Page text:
Just for Dads ~ June 2021
Early in my marriage, I remember regularly watching two television shows. The first was Ally McBeal, which left me wondering and confused if I knew anything about how 20-year-old women dressed, thought, and pursued relationships. The other show was 7th Heaven, a show about the perfect family, which left me questioning if there really were families and homes that were that loving.
On one episode of 7th Heaven, there was conflict between the parents and their middle child. The middle child, Simon, told his parents he knew they loved him, but they could love him a lot less. As a young married man, the thought that parents could be overly involved really confused me and left me unsure if it was something I believed.
This blog is being written around Father’s Day and just after celebrating Mother’s Day. After many years working with men and fathers, I have come to the conclusion that loving too much, or more specifically over-involvement from parents, specifically moms, can wound children, especially boys.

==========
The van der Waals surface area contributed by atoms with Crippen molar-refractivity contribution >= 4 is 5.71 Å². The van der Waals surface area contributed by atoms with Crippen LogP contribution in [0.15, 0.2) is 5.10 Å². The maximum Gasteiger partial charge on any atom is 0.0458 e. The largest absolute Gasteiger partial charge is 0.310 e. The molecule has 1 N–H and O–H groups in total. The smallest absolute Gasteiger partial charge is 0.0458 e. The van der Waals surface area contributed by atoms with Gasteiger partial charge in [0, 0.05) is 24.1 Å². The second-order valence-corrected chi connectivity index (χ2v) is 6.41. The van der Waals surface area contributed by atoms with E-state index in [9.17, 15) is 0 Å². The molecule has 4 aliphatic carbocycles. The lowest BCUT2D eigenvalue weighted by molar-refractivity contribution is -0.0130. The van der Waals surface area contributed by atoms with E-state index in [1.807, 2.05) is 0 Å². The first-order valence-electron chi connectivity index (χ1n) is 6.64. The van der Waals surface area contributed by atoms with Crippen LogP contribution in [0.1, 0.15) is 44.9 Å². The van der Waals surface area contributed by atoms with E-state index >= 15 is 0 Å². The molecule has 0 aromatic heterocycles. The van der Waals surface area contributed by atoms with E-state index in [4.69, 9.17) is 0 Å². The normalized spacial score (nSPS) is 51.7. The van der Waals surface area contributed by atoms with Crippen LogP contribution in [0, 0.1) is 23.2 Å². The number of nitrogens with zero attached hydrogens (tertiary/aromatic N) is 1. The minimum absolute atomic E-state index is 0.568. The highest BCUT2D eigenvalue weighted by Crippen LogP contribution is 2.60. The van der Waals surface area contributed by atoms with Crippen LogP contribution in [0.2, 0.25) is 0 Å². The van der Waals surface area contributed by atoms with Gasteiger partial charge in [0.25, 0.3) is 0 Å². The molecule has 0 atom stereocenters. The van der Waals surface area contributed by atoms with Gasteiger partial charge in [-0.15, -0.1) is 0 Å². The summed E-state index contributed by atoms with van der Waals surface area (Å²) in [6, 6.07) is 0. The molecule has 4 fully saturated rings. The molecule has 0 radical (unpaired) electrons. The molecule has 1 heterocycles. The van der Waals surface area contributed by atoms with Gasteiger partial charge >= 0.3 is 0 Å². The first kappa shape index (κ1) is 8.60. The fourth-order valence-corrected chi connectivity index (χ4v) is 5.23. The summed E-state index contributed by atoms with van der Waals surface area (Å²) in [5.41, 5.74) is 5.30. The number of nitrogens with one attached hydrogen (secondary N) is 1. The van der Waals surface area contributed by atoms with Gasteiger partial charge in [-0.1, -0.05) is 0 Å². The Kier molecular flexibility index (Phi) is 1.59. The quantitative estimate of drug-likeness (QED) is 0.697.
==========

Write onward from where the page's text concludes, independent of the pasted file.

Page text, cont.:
I would never say anything negative about moms, and most boys and men will fight you if you say anything negative about their moms. There has been a great deal of research, which shows that an uninvolved or under-involved father leaves a wound on both genders of children. There is lesson in Authentic Manhood’s “33 the Series” that discusses a man’s relationship with his mother.
Henry Cloud argues that the way a man’s mother handled his needs as a child shapes his worldview, relationships, marriage, career, and self-image. There is an argument that men with overinvolved moms or men who are overly connected to their moms can become males who are sometimes too controlling in relationships with women or too passive.
There was a popular John Mayer song, “Daughters,” that talked about how the daughter’s relationship with her father impacted all her relationships with other men. I am convinced that the opposite is true and there could be a song called “Sons” written by women trying to figure out why her relationships with men keep failing — and implore mothers to help raise healthy boys who will become healthy men.
The ability to identify overinvolvement is not nearly as easy to identify as lack of involvement. If you have a high level of self-awareness, some good questions to ask yourself might be, “Am I helping my son build skills in resiliency, compassion, masculinity, and spiritual leadership?” “Am I preparing my son to be able to have meaningful healthy emotional connections as an adult?” “Am I preparing myself for healthy emotional breaks?”
If you know a good, healthy father, he was most likely influenced by a fantastic mom. Happy Father’s Day!